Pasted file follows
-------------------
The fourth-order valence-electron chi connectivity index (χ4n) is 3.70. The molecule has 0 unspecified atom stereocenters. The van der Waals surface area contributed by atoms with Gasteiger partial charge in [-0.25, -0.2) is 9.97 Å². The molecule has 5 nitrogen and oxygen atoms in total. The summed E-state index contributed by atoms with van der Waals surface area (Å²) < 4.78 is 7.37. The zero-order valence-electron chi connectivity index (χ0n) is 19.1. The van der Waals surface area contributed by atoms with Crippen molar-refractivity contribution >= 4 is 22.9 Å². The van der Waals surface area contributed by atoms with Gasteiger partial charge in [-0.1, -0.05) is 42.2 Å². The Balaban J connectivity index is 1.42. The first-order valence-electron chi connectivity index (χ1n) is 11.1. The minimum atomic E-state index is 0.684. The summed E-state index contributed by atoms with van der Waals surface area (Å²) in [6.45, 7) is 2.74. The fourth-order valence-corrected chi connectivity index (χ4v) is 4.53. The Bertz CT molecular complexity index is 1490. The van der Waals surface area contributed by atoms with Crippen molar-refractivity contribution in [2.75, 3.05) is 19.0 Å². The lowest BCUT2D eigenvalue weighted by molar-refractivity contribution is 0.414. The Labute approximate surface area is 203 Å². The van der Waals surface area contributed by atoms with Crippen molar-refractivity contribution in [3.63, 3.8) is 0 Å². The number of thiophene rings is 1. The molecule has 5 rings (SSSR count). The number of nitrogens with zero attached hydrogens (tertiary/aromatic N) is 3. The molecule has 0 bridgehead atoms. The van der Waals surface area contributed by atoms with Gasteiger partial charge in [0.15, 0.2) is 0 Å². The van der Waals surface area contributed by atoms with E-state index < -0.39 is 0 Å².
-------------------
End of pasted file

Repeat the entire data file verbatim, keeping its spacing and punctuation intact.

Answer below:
The fourth-order valence-electron chi connectivity index (χ4n) is 3.70. The molecule has 0 unspecified atom stereocenters. The van der Waals surface area contributed by atoms with Gasteiger partial charge in [-0.25, -0.2) is 9.97 Å². The molecule has 5 nitrogen and oxygen atoms in total. The summed E-state index contributed by atoms with van der Waals surface area (Å²) < 4.78 is 7.37. The zero-order valence-electron chi connectivity index (χ0n) is 19.1. The van der Waals surface area contributed by atoms with Crippen molar-refractivity contribution >= 4 is 22.9 Å². The van der Waals surface area contributed by atoms with Gasteiger partial charge in [-0.1, -0.05) is 42.2 Å². The Balaban J connectivity index is 1.42. The first-order valence-electron chi connectivity index (χ1n) is 11.1. The minimum atomic E-state index is 0.684. The summed E-state index contributed by atoms with van der Waals surface area (Å²) in [6.45, 7) is 2.74. The fourth-order valence-corrected chi connectivity index (χ4v) is 4.53. The Bertz CT molecular complexity index is 1490. The van der Waals surface area contributed by atoms with Crippen molar-refractivity contribution in [2.75, 3.05) is 19.0 Å². The lowest BCUT2D eigenvalue weighted by molar-refractivity contribution is 0.414. The Labute approximate surface area is 203 Å². The van der Waals surface area contributed by atoms with Crippen molar-refractivity contribution in [3.63, 3.8) is 0 Å². The number of thiophene rings is 1. The molecule has 5 rings (SSSR count). The number of nitrogens with zero attached hydrogens (tertiary/aromatic N) is 3. The molecule has 0 bridgehead atoms. The van der Waals surface area contributed by atoms with Gasteiger partial charge in [0.15, 0.2) is 0 Å². The van der Waals surface area contributed by atoms with E-state index < -0.39 is 0 Å².